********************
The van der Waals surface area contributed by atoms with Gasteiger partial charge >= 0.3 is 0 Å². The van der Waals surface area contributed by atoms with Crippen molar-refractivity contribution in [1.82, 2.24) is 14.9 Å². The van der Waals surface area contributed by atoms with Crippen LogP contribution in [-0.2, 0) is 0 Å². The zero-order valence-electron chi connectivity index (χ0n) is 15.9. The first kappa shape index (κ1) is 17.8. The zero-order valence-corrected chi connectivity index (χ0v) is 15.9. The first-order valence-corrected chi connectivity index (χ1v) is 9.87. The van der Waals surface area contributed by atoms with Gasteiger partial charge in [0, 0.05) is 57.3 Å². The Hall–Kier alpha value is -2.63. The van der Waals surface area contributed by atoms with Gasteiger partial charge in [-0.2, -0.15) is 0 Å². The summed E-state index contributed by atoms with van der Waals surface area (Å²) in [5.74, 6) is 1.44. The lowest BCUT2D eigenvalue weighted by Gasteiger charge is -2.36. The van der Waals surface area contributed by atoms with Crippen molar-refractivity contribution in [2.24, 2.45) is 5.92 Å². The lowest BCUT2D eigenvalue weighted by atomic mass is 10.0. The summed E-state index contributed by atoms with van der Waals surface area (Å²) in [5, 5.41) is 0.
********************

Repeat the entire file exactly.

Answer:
The van der Waals surface area contributed by atoms with Gasteiger partial charge >= 0.3 is 0 Å². The van der Waals surface area contributed by atoms with Crippen molar-refractivity contribution in [1.82, 2.24) is 14.9 Å². The van der Waals surface area contributed by atoms with Crippen LogP contribution in [-0.2, 0) is 0 Å². The zero-order valence-electron chi connectivity index (χ0n) is 15.9. The first kappa shape index (κ1) is 17.8. The zero-order valence-corrected chi connectivity index (χ0v) is 15.9. The first-order valence-corrected chi connectivity index (χ1v) is 9.87. The van der Waals surface area contributed by atoms with Gasteiger partial charge in [0, 0.05) is 57.3 Å². The Hall–Kier alpha value is -2.63. The van der Waals surface area contributed by atoms with Gasteiger partial charge in [-0.2, -0.15) is 0 Å². The summed E-state index contributed by atoms with van der Waals surface area (Å²) in [5.74, 6) is 1.44. The lowest BCUT2D eigenvalue weighted by Gasteiger charge is -2.36. The van der Waals surface area contributed by atoms with Crippen molar-refractivity contribution in [2.24, 2.45) is 5.92 Å². The lowest BCUT2D eigenvalue weighted by atomic mass is 10.0. The summed E-state index contributed by atoms with van der Waals surface area (Å²) in [5, 5.41) is 0.